Neither should the privileges be abolished. Abolition renders witness spouses compellable, vulnerable to prosecution for contempt should they refuse to testify. As relational feminists stress, compelling testimony is likely to harm healthy marital relationships. In many abusive relationships, the issue is largely inapplicable, given the vast majority of states which have waived the privileges in situations involving domestic violence. The key question, then, is whether compulsion is appropriate in cases where the witness spouse and defendant spouse have a more subtly coercive relationship.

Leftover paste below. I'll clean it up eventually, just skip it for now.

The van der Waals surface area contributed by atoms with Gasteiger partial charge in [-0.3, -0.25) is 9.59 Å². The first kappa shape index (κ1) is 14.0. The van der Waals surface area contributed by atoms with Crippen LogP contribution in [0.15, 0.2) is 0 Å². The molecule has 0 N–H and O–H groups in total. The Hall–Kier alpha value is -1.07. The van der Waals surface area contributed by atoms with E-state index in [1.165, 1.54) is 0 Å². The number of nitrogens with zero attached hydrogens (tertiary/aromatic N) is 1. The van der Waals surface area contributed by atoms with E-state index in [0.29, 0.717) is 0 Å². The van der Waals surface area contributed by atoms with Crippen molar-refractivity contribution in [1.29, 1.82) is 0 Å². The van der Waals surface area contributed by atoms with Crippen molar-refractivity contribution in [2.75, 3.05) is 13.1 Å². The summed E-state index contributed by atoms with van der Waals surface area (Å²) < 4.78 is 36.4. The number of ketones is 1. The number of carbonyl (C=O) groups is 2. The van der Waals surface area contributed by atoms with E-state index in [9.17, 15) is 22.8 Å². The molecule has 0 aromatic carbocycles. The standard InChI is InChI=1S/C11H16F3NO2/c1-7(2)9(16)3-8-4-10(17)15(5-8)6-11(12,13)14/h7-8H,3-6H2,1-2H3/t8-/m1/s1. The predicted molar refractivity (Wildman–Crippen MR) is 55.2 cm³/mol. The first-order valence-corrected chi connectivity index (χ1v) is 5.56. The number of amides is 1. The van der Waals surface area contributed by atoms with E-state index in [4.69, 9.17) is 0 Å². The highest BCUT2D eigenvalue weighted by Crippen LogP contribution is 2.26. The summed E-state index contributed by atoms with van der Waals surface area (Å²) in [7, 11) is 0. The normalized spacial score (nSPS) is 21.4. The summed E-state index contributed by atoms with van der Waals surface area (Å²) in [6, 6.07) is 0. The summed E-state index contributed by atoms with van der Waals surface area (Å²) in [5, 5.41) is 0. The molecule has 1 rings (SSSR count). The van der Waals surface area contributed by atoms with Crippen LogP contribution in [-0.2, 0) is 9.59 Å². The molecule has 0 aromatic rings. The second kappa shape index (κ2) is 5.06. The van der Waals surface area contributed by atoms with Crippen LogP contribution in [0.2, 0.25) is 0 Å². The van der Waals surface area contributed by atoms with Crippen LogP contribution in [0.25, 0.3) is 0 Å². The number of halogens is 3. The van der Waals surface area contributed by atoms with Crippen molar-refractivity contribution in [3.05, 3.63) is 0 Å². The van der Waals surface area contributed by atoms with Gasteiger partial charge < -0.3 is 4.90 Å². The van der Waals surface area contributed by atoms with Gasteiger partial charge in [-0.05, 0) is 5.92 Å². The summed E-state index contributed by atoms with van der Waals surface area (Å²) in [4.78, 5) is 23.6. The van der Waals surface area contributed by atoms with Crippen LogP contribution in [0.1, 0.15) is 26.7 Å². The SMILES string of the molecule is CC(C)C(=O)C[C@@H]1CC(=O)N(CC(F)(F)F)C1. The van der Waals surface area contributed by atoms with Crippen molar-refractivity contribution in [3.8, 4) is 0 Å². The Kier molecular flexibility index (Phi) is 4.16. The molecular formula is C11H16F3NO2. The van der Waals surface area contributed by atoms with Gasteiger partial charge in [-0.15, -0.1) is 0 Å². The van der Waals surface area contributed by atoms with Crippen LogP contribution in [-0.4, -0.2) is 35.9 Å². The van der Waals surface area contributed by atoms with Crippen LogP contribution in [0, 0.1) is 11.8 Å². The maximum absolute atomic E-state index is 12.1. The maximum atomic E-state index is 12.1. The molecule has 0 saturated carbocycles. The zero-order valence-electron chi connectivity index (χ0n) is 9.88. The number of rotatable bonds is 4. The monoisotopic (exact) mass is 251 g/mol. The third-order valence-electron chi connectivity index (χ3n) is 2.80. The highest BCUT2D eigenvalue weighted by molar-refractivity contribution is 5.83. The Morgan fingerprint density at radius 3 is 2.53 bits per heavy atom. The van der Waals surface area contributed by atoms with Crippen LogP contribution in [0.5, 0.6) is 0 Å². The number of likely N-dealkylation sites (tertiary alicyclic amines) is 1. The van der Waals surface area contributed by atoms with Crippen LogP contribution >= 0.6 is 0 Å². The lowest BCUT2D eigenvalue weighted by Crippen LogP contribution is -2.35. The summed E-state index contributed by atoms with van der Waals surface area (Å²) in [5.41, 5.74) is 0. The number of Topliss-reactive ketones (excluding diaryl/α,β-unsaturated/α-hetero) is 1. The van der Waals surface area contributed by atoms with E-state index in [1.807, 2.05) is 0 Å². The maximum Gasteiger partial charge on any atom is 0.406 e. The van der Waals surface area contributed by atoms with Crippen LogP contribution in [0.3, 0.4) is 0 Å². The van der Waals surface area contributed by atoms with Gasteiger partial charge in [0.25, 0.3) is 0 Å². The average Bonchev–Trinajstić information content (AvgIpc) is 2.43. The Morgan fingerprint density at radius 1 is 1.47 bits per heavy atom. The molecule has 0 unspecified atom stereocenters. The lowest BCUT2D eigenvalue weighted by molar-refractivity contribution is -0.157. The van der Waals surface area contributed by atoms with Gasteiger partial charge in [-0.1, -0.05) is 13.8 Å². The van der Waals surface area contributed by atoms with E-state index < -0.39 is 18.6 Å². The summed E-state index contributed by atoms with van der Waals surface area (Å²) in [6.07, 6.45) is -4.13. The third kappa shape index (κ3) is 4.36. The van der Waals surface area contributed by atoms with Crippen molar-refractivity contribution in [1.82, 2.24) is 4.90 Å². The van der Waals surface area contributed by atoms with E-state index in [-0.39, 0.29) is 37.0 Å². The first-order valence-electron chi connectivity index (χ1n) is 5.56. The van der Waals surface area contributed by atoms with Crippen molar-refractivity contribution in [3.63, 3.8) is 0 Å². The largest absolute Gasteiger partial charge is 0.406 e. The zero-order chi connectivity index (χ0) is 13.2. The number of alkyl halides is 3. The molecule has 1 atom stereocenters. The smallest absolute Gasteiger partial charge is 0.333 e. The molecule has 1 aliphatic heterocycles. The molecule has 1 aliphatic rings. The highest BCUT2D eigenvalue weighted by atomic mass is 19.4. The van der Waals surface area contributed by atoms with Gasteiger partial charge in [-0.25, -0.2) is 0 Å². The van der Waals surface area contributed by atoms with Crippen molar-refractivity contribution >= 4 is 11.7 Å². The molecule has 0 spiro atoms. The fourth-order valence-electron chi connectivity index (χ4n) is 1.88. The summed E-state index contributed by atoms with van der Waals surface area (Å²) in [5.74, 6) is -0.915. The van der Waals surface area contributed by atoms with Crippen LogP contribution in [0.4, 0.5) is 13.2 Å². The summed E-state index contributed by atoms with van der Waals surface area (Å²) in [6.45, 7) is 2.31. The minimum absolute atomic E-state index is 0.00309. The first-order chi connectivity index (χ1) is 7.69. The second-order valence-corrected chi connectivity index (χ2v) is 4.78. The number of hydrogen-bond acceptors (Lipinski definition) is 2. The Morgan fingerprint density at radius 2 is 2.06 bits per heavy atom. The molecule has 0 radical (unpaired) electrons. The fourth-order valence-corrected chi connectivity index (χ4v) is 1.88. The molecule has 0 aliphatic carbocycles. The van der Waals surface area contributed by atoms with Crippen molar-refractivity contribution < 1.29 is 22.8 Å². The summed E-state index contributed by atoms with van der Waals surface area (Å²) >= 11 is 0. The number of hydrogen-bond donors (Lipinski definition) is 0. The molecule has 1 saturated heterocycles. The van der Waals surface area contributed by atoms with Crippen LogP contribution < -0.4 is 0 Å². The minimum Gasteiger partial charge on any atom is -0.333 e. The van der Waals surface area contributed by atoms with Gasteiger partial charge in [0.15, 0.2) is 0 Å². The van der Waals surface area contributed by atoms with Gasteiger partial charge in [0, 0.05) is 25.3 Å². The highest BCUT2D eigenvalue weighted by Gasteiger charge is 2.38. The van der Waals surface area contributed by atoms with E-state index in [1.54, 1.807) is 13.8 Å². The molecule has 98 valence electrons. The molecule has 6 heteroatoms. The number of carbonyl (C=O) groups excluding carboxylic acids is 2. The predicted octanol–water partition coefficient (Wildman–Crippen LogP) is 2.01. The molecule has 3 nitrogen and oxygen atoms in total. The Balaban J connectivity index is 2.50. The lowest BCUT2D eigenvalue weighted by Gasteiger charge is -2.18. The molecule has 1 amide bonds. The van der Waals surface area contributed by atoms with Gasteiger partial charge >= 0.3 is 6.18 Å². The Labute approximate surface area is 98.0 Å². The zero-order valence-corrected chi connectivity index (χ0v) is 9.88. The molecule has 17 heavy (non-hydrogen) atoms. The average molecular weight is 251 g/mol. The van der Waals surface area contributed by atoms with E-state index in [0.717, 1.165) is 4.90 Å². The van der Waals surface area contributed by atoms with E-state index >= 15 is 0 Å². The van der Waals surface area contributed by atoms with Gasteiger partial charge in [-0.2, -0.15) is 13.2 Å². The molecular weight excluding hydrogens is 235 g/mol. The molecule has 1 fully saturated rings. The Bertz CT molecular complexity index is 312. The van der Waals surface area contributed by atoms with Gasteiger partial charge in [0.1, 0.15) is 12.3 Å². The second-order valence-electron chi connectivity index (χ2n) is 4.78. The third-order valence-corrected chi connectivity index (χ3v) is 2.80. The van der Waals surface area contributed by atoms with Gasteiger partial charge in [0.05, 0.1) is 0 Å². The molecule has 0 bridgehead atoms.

In such a context, I argue that the law should honor the wishes of the witness spouse—for, as intersectional feminists emphasize, he or she is best situated to decide whether to testify. Of course, this leaves open the possibility that some witness spouses will decline to testify not out of love, but out of fear. If that is the case, however, compulsion seems an inappropriate remedy: it would put the witness spouse to a difficult choice without providing him or her with therapeutic or other resources to address the underlying relationship dynamic. In other words, compulsion implicates feminist concerns about public coercion without sufficiently alleviating concerns about private coercion. Thus, if the privileges are retained, the witness spouse alone should hold the privilege and should not be compellable.35Professor Amanda Frost’s proposal to abolish the privileges and replace them with a doctrine of excuse—discussed in Part III.D—grants a similar degree of control to witness spouses. However, no jurisdiction has adopted Professor Frost’s solution, making privileges vested in the witness spouse attractive for their greater familiarity in the states. Indeed, twenty-two of the thirty-two jurisdictions which recognize the adverse testimonial privilege vest that privilege in the witness spouse alone. See Part II. Statutes and rules of evidence in these jurisdictions can serve as models for those wishing to modify either the adverse testimonial privilege or the spousal communications privilege in their state.